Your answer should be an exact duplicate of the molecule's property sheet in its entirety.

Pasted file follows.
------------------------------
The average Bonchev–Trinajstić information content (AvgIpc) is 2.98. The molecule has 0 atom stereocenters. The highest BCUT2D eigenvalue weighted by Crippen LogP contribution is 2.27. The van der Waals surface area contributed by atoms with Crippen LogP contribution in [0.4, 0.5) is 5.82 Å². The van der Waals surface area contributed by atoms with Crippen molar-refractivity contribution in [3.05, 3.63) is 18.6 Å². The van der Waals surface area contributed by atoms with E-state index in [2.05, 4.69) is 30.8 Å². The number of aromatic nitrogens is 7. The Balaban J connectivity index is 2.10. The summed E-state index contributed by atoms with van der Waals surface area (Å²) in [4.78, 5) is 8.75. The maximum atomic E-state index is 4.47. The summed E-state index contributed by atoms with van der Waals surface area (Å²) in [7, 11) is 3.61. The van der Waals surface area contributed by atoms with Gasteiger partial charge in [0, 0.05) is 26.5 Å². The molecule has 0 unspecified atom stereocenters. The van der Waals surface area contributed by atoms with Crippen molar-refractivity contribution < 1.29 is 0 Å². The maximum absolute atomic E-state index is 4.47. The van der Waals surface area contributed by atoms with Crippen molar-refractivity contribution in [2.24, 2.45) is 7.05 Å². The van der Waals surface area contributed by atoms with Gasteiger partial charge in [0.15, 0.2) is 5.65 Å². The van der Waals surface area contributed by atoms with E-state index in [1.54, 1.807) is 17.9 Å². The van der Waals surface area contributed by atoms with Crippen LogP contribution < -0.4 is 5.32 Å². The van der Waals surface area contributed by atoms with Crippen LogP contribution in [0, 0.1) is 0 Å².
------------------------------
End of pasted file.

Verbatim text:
The average Bonchev–Trinajstić information content (AvgIpc) is 2.98. The molecule has 0 atom stereocenters. The highest BCUT2D eigenvalue weighted by Crippen LogP contribution is 2.27. The van der Waals surface area contributed by atoms with Crippen LogP contribution in [0.4, 0.5) is 5.82 Å². The van der Waals surface area contributed by atoms with Crippen molar-refractivity contribution in [3.05, 3.63) is 18.6 Å². The van der Waals surface area contributed by atoms with E-state index in [2.05, 4.69) is 30.8 Å². The number of aromatic nitrogens is 7. The Balaban J connectivity index is 2.10. The summed E-state index contributed by atoms with van der Waals surface area (Å²) in [4.78, 5) is 8.75. The maximum atomic E-state index is 4.47. The summed E-state index contributed by atoms with van der Waals surface area (Å²) in [7, 11) is 3.61. The van der Waals surface area contributed by atoms with Gasteiger partial charge in [0, 0.05) is 26.5 Å². The molecule has 0 unspecified atom stereocenters. The van der Waals surface area contributed by atoms with Crippen molar-refractivity contribution < 1.29 is 0 Å². The maximum absolute atomic E-state index is 4.47. The van der Waals surface area contributed by atoms with Crippen molar-refractivity contribution in [2.24, 2.45) is 7.05 Å². The van der Waals surface area contributed by atoms with Gasteiger partial charge in [0.15, 0.2) is 5.65 Å². The van der Waals surface area contributed by atoms with E-state index in [1.54, 1.807) is 17.9 Å². The van der Waals surface area contributed by atoms with Crippen LogP contribution < -0.4 is 5.32 Å². The van der Waals surface area contributed by atoms with Crippen LogP contribution in [0, 0.1) is 0 Å².